Object serialization over HTTP.
XML RPC

Both can operate nicely over port 80.

[ October 17, 2005: Message edited by: Ben Souther ]


They are mostly implemented with Servlet.
Now you are asking Browser to support j2ee.
I think the JRE comes with Browser is J2SE.
Ben Souther
Sheriff

Joined: Dec 11, 2004
Posts: 13410

No, the browser doesn't need to implement j2ee for either of these.
There is a very small XML-RPC project on the apache site.
Object serialization over HTTP doesn't require anything but a JRE.

My point was that it's not accurate to claim that applets alone cause firewall problems.
[ October 17, 2005: Message edited by: Ben Souther ]
Jim Bao
Greenhorn

Joined: Aug 02, 2003
Posts: 8
Originally posted by Ben Souther:
No, the browser doesn't need to implement j2ee for either of these.
There is a very small XML-RPC project on the apache site.
Object serialization over HTTP doesn't require anything but a JRE.

My point was that it's not acurate to claim that applets alone cause firewall problems.


I guess the jar file of the "very small XML-RPC project of apache" is not
with most of the Browsers. Do you need to load it in the Browser for
each client?

Could you tell us how to do "HTTP-tunneling" in Java w/o using Servlet?
Do you need to build HTTP in your Java code?

It is not just port 80 but also HTTP protocol to make
the call going through the firewall. E.g., an IIOP call on port 80 will not go through.

If the Applets do not need to call servers (RMI, SocketServer, EJB, Corba...) or they are working inside firewalls, they should be OK.
It is normally very hard to let security people to open a port in firewall
for your application.
Ben Souther
Sheriff

Joined: Dec 11, 2004
Posts: 13410

Originally posted by Jim Bao:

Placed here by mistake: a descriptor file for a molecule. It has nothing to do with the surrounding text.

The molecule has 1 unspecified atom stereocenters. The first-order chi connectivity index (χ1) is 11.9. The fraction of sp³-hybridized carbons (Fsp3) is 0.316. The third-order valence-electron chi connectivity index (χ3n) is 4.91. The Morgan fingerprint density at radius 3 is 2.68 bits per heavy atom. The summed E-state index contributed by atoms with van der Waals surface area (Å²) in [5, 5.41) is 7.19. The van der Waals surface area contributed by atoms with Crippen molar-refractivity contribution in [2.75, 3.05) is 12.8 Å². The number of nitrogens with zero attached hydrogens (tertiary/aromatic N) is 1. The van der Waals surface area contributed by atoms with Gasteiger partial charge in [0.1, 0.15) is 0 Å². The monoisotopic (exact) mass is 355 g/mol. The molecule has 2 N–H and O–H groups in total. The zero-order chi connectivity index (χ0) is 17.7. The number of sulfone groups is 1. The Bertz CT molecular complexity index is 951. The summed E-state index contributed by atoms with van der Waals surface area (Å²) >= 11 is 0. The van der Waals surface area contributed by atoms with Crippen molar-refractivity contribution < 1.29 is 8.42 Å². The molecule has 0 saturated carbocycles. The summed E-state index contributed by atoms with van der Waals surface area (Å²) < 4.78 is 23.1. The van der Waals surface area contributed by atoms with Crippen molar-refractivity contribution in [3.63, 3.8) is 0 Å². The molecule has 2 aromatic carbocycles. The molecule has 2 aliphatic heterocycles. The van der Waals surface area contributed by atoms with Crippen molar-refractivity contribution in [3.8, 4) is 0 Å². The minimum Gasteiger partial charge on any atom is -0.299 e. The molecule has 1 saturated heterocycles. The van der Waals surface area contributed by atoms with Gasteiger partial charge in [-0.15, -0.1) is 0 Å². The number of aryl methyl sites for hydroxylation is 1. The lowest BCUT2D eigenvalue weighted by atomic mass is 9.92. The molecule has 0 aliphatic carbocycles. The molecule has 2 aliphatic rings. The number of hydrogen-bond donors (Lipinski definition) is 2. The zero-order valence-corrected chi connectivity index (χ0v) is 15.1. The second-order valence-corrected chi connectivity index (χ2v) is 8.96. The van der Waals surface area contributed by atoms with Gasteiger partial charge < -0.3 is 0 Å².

Could you tell us how to do "HTTP-tunneling" in Java w/o using Servlet?
Do you need to build HTTP in your Java code?


To do object serialization, you would need Java on the server.
I didn't mean to imply otherwise.

You can do HTTP-Tunneling with any server side technology though.
The first time I've seen it done was with Perl on the server.
In that example, the servlet was posting form encoded strings with the
UrlConnection object, and receiving delimited strings in return.
In short, to answer your question, yes, you would do this with HTTP.

As for xml-rpc, you would need to include the libraries with your applet.
Here is the url if you're interested:
http://ws.apache.org/xmlrpc/

I agree, it is hard to get people to open firewall ports.
Glen Cai
Ranch Hand

Joined: Aug 24, 2002
Posts: 121
What I'm looking for is 3D GUI (similar to Java3D) in browser.
I think HTML or Servlet can not do it. Is it possible to use
Applet with Java3D?
Ben Souther
Sheriff

Joined: Dec 11, 2004
Posts: 13410

Originally posted by Glen Cai:
What I'm looking for is 3D GUI (similar to Java3D) in browser.
I think HTML or Servlet can not do it. Is it possible to use
Applet with Java3D?


Glen,
You might want to start a new thread for this question.
Long threads like this often get ignored by people who've already read the first 4 or 5 posts and then lost interest.
David O'Meara
Rancher

Joined: Mar 06, 2001
Posts: 13459

 
I agree. Here's the link: http://aspose.com/file-tools
 
subject: Why servlet is better than Applet